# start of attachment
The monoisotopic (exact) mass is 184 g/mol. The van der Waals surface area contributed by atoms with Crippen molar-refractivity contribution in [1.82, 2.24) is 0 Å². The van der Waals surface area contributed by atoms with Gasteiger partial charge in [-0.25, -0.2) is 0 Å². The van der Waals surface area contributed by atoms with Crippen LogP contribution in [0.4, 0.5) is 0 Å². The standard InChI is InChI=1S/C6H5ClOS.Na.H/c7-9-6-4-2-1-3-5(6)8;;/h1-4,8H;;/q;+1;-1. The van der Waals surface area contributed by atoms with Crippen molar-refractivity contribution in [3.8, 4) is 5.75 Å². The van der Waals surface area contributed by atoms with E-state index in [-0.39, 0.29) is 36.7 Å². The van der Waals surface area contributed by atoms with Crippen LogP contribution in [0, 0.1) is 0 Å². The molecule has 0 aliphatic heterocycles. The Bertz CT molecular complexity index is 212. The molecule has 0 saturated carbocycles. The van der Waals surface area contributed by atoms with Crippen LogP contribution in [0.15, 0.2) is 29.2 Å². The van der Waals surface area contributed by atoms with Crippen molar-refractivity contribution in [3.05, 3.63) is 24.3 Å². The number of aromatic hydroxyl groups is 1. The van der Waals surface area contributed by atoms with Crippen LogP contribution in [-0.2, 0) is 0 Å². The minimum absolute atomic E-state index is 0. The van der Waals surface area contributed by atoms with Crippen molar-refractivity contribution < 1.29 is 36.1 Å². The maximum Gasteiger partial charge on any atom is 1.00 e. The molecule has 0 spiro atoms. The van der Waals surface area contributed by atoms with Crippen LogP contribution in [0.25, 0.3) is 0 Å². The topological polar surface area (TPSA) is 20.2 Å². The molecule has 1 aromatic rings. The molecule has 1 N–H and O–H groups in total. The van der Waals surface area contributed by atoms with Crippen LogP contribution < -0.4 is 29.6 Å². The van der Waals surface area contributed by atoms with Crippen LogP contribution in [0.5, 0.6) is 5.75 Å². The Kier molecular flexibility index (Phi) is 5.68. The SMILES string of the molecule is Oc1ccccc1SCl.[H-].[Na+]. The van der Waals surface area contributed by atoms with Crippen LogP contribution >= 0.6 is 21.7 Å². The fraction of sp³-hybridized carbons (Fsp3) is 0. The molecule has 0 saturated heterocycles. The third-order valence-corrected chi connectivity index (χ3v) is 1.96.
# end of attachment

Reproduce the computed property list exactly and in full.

The monoisotopic (exact) mass is 184 g/mol. The van der Waals surface area contributed by atoms with Crippen molar-refractivity contribution in [1.82, 2.24) is 0 Å². The van der Waals surface area contributed by atoms with Gasteiger partial charge in [-0.25, -0.2) is 0 Å². The van der Waals surface area contributed by atoms with Crippen LogP contribution in [0.4, 0.5) is 0 Å². The standard InChI is InChI=1S/C6H5ClOS.Na.H/c7-9-6-4-2-1-3-5(6)8;;/h1-4,8H;;/q;+1;-1. The van der Waals surface area contributed by atoms with Crippen molar-refractivity contribution in [3.8, 4) is 5.75 Å². The van der Waals surface area contributed by atoms with E-state index in [-0.39, 0.29) is 36.7 Å². The van der Waals surface area contributed by atoms with Crippen LogP contribution in [0, 0.1) is 0 Å². The molecule has 0 aliphatic heterocycles. The Bertz CT molecular complexity index is 212. The molecule has 0 saturated carbocycles. The van der Waals surface area contributed by atoms with Crippen LogP contribution in [0.15, 0.2) is 29.2 Å². The van der Waals surface area contributed by atoms with Crippen molar-refractivity contribution in [3.05, 3.63) is 24.3 Å². The number of aromatic hydroxyl groups is 1. The van der Waals surface area contributed by atoms with Crippen LogP contribution in [-0.2, 0) is 0 Å². The minimum absolute atomic E-state index is 0. The van der Waals surface area contributed by atoms with Crippen molar-refractivity contribution < 1.29 is 36.1 Å². The maximum Gasteiger partial charge on any atom is 1.00 e. The molecule has 0 spiro atoms. The van der Waals surface area contributed by atoms with Crippen LogP contribution in [0.25, 0.3) is 0 Å². The topological polar surface area (TPSA) is 20.2 Å². The molecule has 1 aromatic rings. The molecule has 1 N–H and O–H groups in total. The van der Waals surface area contributed by atoms with Crippen LogP contribution < -0.4 is 29.6 Å². The van der Waals surface area contributed by atoms with Crippen LogP contribution in [0.5, 0.6) is 5.75 Å². The Kier molecular flexibility index (Phi) is 5.68. The SMILES string of the molecule is Oc1ccccc1SCl.[H-].[Na+]. The van der Waals surface area contributed by atoms with Crippen LogP contribution >= 0.6 is 21.7 Å². The fraction of sp³-hybridized carbons (Fsp3) is 0. The molecule has 0 saturated heterocycles. The third-order valence-corrected chi connectivity index (χ3v) is 1.96.